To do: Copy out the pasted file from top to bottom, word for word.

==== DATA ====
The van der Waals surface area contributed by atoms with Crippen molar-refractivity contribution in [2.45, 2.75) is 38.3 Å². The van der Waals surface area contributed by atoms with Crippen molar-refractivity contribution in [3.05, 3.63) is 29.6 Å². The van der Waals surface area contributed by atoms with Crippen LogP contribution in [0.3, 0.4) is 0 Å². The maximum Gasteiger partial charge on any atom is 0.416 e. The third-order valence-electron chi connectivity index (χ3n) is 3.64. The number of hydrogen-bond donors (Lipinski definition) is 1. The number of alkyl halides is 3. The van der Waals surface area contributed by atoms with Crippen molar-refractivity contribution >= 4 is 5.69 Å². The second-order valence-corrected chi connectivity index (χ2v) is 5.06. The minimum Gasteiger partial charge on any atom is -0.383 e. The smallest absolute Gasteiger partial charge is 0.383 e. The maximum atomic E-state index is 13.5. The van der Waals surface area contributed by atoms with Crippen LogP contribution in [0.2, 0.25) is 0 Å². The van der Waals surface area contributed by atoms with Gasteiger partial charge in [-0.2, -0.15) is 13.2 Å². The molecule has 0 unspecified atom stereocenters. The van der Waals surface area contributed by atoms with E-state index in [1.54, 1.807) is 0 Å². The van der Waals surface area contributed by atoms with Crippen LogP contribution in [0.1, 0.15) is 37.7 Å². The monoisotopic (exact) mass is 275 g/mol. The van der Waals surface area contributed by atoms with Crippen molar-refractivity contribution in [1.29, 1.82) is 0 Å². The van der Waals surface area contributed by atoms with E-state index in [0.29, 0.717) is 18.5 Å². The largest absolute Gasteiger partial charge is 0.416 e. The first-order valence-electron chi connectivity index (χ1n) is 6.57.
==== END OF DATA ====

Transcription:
The van der Waals surface area contributed by atoms with Crippen molar-refractivity contribution in [2.45, 2.75) is 38.3 Å². The van der Waals surface area contributed by atoms with Crippen molar-refractivity contribution in [3.05, 3.63) is 29.6 Å². The van der Waals surface area contributed by atoms with Crippen LogP contribution in [0.3, 0.4) is 0 Å². The maximum Gasteiger partial charge on any atom is 0.416 e. The third-order valence-electron chi connectivity index (χ3n) is 3.64. The number of hydrogen-bond donors (Lipinski definition) is 1. The number of alkyl halides is 3. The van der Waals surface area contributed by atoms with Crippen molar-refractivity contribution >= 4 is 5.69 Å². The second-order valence-corrected chi connectivity index (χ2v) is 5.06. The minimum Gasteiger partial charge on any atom is -0.383 e. The smallest absolute Gasteiger partial charge is 0.383 e. The maximum atomic E-state index is 13.5. The van der Waals surface area contributed by atoms with Crippen LogP contribution in [0.2, 0.25) is 0 Å². The van der Waals surface area contributed by atoms with Gasteiger partial charge in [-0.2, -0.15) is 13.2 Å². The molecule has 0 unspecified atom stereocenters. The van der Waals surface area contributed by atoms with E-state index in [1.54, 1.807) is 0 Å². The van der Waals surface area contributed by atoms with Crippen LogP contribution in [0.1, 0.15) is 37.7 Å². The monoisotopic (exact) mass is 275 g/mol. The van der Waals surface area contributed by atoms with Crippen molar-refractivity contribution in [1.29, 1.82) is 0 Å². The van der Waals surface area contributed by atoms with E-state index in [0.29, 0.717) is 18.5 Å². The largest absolute Gasteiger partial charge is 0.416 e. The first-order valence-electron chi connectivity index (χ1n) is 6.57.